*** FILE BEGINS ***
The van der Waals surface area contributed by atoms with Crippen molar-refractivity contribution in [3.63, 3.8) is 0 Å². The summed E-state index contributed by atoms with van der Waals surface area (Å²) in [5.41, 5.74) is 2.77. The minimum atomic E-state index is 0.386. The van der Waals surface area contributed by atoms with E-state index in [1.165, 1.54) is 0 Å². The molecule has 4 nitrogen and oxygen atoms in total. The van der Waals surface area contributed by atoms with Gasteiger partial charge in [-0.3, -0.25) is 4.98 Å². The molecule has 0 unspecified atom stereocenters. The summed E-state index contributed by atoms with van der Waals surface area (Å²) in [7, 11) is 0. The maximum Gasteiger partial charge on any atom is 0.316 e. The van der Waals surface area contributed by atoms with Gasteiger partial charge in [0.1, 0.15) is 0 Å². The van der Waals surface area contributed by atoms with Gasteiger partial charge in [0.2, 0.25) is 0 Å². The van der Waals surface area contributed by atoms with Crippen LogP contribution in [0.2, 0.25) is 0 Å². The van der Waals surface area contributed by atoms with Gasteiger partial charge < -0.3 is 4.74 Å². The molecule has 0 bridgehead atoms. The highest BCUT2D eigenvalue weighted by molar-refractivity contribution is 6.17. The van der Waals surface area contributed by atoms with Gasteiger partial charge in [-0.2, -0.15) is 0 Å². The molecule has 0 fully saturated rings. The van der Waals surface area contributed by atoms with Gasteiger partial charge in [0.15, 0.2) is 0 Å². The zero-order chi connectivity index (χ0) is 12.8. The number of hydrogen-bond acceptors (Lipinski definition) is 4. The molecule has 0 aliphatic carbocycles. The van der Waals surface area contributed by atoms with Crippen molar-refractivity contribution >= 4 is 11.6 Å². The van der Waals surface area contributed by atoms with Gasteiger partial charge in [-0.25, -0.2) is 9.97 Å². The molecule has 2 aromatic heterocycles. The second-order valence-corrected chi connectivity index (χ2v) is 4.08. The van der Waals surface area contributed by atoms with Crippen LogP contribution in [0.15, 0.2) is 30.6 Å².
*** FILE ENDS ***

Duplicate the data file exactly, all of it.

The van der Waals surface area contributed by atoms with Crippen molar-refractivity contribution in [3.63, 3.8) is 0 Å². The summed E-state index contributed by atoms with van der Waals surface area (Å²) in [5.41, 5.74) is 2.77. The minimum atomic E-state index is 0.386. The van der Waals surface area contributed by atoms with E-state index in [1.165, 1.54) is 0 Å². The molecule has 4 nitrogen and oxygen atoms in total. The van der Waals surface area contributed by atoms with Gasteiger partial charge in [-0.3, -0.25) is 4.98 Å². The molecule has 0 unspecified atom stereocenters. The summed E-state index contributed by atoms with van der Waals surface area (Å²) in [7, 11) is 0. The maximum Gasteiger partial charge on any atom is 0.316 e. The van der Waals surface area contributed by atoms with Gasteiger partial charge in [0.1, 0.15) is 0 Å². The van der Waals surface area contributed by atoms with Gasteiger partial charge in [0.2, 0.25) is 0 Å². The van der Waals surface area contributed by atoms with Crippen LogP contribution in [0.2, 0.25) is 0 Å². The van der Waals surface area contributed by atoms with Gasteiger partial charge < -0.3 is 4.74 Å². The molecule has 0 bridgehead atoms. The highest BCUT2D eigenvalue weighted by molar-refractivity contribution is 6.17. The van der Waals surface area contributed by atoms with Gasteiger partial charge in [-0.2, -0.15) is 0 Å². The molecule has 0 fully saturated rings. The van der Waals surface area contributed by atoms with Gasteiger partial charge in [0.15, 0.2) is 0 Å². The zero-order chi connectivity index (χ0) is 12.8. The number of hydrogen-bond acceptors (Lipinski definition) is 4. The molecule has 0 aliphatic carbocycles. The van der Waals surface area contributed by atoms with Crippen molar-refractivity contribution >= 4 is 11.6 Å². The van der Waals surface area contributed by atoms with Gasteiger partial charge in [-0.25, -0.2) is 9.97 Å². The molecule has 2 aromatic heterocycles. The second-order valence-corrected chi connectivity index (χ2v) is 4.08. The van der Waals surface area contributed by atoms with Crippen LogP contribution in [0.15, 0.2) is 30.6 Å².